Joseph Skupien and Geoffrey Goll, both hydraulic engineers, testified next on behalf of the protestants. While they acknowledged that Dr. Weggle's hydraulic analysis satisfied FEMA's requirement in calculating the impact the proposed residential development would have on a 100-year flood, they argued that Dr. Weggle's report should have gone farther and considered the impact the proposed development would have on smaller floods. In addition, Mr. Skupien and Mr. Goll opined that Dr. Weggle's report was deficient as it failed to factor in the proposed columns as solid obstructions in calculating the impact on the water flow of the Schuylkill River during a flood. Thus, they contended, Dr. Weggle's conclusion that Dranoff's proposals would actually improve food conditions by removing obstructions was not supported by the record. In other words, Mr. Skupien and Mr. Goll found that although certain obstructions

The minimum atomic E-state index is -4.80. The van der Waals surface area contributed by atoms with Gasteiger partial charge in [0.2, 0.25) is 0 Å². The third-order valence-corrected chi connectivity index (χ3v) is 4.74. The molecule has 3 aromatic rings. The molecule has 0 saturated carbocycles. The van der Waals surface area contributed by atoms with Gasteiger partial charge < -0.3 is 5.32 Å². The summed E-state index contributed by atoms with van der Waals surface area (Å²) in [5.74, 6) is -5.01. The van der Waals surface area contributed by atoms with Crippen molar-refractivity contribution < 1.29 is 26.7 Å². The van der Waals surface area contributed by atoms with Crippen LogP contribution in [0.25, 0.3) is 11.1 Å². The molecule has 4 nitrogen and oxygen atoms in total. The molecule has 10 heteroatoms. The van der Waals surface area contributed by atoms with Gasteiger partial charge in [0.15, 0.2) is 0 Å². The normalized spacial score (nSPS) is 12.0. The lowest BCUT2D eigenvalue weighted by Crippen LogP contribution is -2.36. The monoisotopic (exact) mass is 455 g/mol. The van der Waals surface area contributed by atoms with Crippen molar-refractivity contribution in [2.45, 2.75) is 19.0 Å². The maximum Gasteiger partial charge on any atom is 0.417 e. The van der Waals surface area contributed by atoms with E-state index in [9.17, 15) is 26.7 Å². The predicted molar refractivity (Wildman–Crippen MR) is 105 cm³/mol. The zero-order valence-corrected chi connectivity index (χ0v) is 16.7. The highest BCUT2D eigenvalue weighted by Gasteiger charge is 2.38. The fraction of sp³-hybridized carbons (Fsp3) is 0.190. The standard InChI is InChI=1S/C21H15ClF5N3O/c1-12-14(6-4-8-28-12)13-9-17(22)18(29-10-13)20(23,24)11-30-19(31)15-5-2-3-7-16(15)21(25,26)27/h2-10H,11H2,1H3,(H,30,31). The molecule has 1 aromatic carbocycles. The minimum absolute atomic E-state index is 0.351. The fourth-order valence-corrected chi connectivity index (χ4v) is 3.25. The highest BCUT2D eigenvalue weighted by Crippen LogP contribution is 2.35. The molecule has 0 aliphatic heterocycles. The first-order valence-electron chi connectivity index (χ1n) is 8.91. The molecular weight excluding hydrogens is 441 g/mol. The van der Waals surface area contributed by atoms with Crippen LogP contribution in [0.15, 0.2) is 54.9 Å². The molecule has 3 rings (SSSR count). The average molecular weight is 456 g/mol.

would be removed as a result of the development, new obstructions, specifically the proposed columns, would impact on the flood conditions and must be factored into any analysis. Failure to do so by Dr. Weggle made his report and its conclusions suspect[8].

Andreas Heinrich, a traffic engineer, next addressed the traffic issues posed by Dranoff's proposed residential development. Mr. Heinrich opined that because Flat Rock Bridge has only two lanes and is currently used by both the Arroyo Grill restaurant and the Smurfit Stone Container Company, Dranoff's proposals would have a negative impact on the traffic conditions, not just on the island, but on the surrounding area. Accordingly, Mr. Heinrich suggested that Dranoff be required to submit a traffic impact study before a variance was granted[9]. Interestingly, in 1997, the owner of 100 Leverington Avenue was denied a variance to expand its operations because expansion would cause too great a change in the traffic patterns: